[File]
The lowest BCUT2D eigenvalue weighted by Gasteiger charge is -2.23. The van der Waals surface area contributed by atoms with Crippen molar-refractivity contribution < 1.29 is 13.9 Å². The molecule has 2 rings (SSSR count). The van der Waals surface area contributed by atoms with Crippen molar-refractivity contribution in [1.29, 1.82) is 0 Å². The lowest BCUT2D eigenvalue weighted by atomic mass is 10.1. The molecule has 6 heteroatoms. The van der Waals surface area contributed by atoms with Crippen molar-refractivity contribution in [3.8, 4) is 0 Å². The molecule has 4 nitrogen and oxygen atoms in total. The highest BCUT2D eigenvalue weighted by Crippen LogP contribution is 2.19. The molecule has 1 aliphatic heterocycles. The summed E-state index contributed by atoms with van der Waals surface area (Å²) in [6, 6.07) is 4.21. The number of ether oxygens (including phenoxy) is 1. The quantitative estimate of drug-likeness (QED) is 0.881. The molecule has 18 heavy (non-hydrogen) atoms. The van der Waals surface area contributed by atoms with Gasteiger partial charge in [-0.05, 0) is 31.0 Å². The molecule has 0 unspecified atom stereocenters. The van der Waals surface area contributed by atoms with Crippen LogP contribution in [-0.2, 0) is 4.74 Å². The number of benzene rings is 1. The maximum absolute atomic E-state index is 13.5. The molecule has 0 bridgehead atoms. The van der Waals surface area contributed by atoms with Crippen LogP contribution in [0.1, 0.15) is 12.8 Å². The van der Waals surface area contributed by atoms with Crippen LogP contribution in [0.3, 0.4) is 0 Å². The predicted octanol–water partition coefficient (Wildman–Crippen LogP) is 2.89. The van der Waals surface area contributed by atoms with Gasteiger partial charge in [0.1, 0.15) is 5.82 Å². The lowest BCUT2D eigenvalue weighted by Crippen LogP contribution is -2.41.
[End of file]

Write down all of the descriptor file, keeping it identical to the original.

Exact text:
The lowest BCUT2D eigenvalue weighted by Gasteiger charge is -2.23. The van der Waals surface area contributed by atoms with Crippen molar-refractivity contribution < 1.29 is 13.9 Å². The molecule has 2 rings (SSSR count). The van der Waals surface area contributed by atoms with Crippen molar-refractivity contribution in [1.29, 1.82) is 0 Å². The lowest BCUT2D eigenvalue weighted by atomic mass is 10.1. The molecule has 6 heteroatoms. The van der Waals surface area contributed by atoms with Crippen molar-refractivity contribution in [3.8, 4) is 0 Å². The molecule has 4 nitrogen and oxygen atoms in total. The highest BCUT2D eigenvalue weighted by Crippen LogP contribution is 2.19. The molecule has 1 aliphatic heterocycles. The summed E-state index contributed by atoms with van der Waals surface area (Å²) in [6, 6.07) is 4.21. The number of ether oxygens (including phenoxy) is 1. The quantitative estimate of drug-likeness (QED) is 0.881. The molecule has 18 heavy (non-hydrogen) atoms. The van der Waals surface area contributed by atoms with Gasteiger partial charge in [-0.05, 0) is 31.0 Å². The molecule has 0 unspecified atom stereocenters. The van der Waals surface area contributed by atoms with Crippen LogP contribution in [-0.2, 0) is 4.74 Å². The number of benzene rings is 1. The maximum absolute atomic E-state index is 13.5. The molecule has 0 bridgehead atoms. The van der Waals surface area contributed by atoms with Crippen LogP contribution in [0.1, 0.15) is 12.8 Å². The van der Waals surface area contributed by atoms with Crippen LogP contribution in [0.3, 0.4) is 0 Å². The predicted octanol–water partition coefficient (Wildman–Crippen LogP) is 2.89. The van der Waals surface area contributed by atoms with Gasteiger partial charge in [0.1, 0.15) is 5.82 Å². The lowest BCUT2D eigenvalue weighted by Crippen LogP contribution is -2.41.